October 5, 2018
The healing power of poetry
by Julie Goldberg
It’s no secret that literature is powerful. For many of us, there are times in our lives–a loved one’s passing, our first heartbreak–that we frankly could not have made it through with a few extraordinary books, poems, or perhaps even just a few words strung together.
Whether it’s something we intuited whilst pouring over pages of Judy Bloom, brooding to Sylvia Plath, words have always been there for us. We knew the connective power of literature all along, but now there’s science behind it.
A number of studies have shown that poetry provides a number of benefits for patients suffering from chronic and terminal illnesses. A randomized clinical trial by researchers at the University of Maranhão, for example, which set out “evaluate the effect of passive listening to music and poetry on the variation in pain, depression, and hope scores” of 75 adult patients hospitalized in a cancer facility, came back with fascinating results. Researchers discovered that music and poetry both lessened pain intensity and depression, but only poetry increased hope scores.
After listening to poems from Linhas Pares by Claudia Quintana, one participant said “I feel calmer when I hear those words. That agony, that sadness passes. They are important words, they show me that I’m not alone.” What is about those words that gives them the power to ward off agony and sadness, and, moreover, to bring peace and comfort? As reported in Nautilus, Catherine Belling, associate professor of medical education at Northwestern Medical School, puts it, “poetry has a structure, which is something we can experience with our bodies.”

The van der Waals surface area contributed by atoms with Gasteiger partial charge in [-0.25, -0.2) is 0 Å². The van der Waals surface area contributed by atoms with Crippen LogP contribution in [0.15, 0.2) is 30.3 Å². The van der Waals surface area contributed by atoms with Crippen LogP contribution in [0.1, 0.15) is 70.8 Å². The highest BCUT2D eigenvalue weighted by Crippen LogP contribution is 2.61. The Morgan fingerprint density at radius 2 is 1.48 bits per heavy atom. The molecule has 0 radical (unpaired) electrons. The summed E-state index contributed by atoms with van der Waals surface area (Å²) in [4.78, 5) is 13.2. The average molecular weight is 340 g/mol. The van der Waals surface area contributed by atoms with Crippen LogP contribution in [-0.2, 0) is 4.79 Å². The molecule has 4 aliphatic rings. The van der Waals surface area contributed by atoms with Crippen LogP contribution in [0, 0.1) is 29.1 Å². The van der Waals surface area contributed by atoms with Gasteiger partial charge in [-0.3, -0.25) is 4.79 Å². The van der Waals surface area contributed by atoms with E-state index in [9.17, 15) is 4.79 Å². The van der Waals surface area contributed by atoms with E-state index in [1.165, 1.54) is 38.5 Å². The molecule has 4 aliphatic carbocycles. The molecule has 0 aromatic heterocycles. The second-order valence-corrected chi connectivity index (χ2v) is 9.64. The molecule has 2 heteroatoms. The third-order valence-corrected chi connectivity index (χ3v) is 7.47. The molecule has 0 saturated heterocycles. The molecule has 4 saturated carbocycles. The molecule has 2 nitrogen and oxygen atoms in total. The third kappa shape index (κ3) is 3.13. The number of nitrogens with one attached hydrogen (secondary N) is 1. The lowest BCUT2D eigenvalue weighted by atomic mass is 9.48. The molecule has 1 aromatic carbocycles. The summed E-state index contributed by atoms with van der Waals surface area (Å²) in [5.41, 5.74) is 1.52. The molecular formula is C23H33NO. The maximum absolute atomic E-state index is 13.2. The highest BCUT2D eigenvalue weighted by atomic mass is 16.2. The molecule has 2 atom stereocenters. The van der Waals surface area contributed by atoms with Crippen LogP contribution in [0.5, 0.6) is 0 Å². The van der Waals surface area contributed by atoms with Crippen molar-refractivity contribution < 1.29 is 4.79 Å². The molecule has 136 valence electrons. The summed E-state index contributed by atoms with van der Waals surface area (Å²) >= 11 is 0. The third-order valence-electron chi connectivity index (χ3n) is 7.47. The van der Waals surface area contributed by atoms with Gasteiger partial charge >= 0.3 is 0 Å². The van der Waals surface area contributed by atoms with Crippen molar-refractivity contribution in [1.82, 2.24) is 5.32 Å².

Using something called functional magnetic resonance imaging (basically, measuring brain activity by detecting changes in cerebral blood flow), researchers were able to ascertain that the recitation of poetry engages the mesolimbic pathway, the primary reward circuitry in the brain. While poetry will not cure the disease–now, wouldn’t that be lovely?–it can help patients deal with the pain, both physical and emotional, associated with the illness. Treatment is important, but what physicians tend to forget is that healing is equally crucial for successful recovery. And healing is not just a matter of the body, but one of the mind and spirit, too.
But, there’s more. Eric Elshtain is an author, editor, and teacher of poetry for various nonprofits. In his work with Snow City Arts, whose motto is “Doctors find the illness, we find the artist,” he teaches poetry to pediatric cancer patients in a number of hospitals throughout Illinois. Elshain told Nautilus that his students primarily write about life outside of the ward, about sports or their favorite stuffed animals, about the things that make them human just like everybody else. Twelve-year-old Ailani wrote about fireworks in her poem “Spark of Light,” featured to the right.
In the context of terminal illness, communication between patient and physician extends beyond mere descriptions of physical pain, and transcends to more personal, and even more difficult to articulate conditions, such as mood, morale, and fatigue. As Hannah Arendt, philosopher and political theorist, wrote in her seminal work in social and political theory, The Human Condition: “…poetry, whose material is language, is perhaps the most human and least worldly of the arts, the one in which the end product remains closest to the thought that inspired it.” Through poetry, doctors are able to better understand the mental state of their patients and as a result, better aid people in the healing or treatment process.
Individuals who feel isolated from the world in some way, can find a dual benefit from an experience with reading and writing poetry: it is a way to deal with the past, but also to look towards the future. Hope springs eternal, that and self-expression are means of survival.
Julie Goldberg is an intern at Melville House.